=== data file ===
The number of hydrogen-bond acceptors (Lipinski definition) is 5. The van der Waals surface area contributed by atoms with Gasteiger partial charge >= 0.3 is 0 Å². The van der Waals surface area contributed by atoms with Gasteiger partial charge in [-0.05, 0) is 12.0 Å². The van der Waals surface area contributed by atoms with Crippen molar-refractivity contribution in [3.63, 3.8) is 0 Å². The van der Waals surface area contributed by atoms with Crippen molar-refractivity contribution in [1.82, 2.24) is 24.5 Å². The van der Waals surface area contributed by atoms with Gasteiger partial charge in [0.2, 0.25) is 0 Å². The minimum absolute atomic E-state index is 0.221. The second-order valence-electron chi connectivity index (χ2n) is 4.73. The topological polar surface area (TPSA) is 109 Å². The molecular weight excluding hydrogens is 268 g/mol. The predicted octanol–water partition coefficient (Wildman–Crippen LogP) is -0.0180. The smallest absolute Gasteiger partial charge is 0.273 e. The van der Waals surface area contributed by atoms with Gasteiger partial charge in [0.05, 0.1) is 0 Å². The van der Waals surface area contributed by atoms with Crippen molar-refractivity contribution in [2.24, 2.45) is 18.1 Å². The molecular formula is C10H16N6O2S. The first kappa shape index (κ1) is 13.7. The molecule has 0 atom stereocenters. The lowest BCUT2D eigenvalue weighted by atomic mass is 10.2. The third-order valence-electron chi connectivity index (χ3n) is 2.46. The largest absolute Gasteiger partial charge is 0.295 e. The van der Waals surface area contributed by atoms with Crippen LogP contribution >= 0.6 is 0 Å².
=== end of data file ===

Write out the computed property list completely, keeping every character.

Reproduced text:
The number of hydrogen-bond acceptors (Lipinski definition) is 5. The van der Waals surface area contributed by atoms with Gasteiger partial charge >= 0.3 is 0 Å². The van der Waals surface area contributed by atoms with Gasteiger partial charge in [-0.05, 0) is 12.0 Å². The van der Waals surface area contributed by atoms with Crippen molar-refractivity contribution in [3.63, 3.8) is 0 Å². The van der Waals surface area contributed by atoms with Crippen molar-refractivity contribution in [1.82, 2.24) is 24.5 Å². The van der Waals surface area contributed by atoms with Gasteiger partial charge in [0.2, 0.25) is 0 Å². The minimum absolute atomic E-state index is 0.221. The second-order valence-electron chi connectivity index (χ2n) is 4.73. The topological polar surface area (TPSA) is 109 Å². The molecular weight excluding hydrogens is 268 g/mol. The predicted octanol–water partition coefficient (Wildman–Crippen LogP) is -0.0180. The smallest absolute Gasteiger partial charge is 0.273 e. The van der Waals surface area contributed by atoms with Gasteiger partial charge in [0.05, 0.1) is 0 Å². The van der Waals surface area contributed by atoms with Crippen molar-refractivity contribution in [2.24, 2.45) is 18.1 Å². The molecular formula is C10H16N6O2S. The first kappa shape index (κ1) is 13.7. The molecule has 0 atom stereocenters. The lowest BCUT2D eigenvalue weighted by atomic mass is 10.2. The third-order valence-electron chi connectivity index (χ3n) is 2.46. The largest absolute Gasteiger partial charge is 0.295 e. The van der Waals surface area contributed by atoms with Crippen LogP contribution >= 0.6 is 0 Å².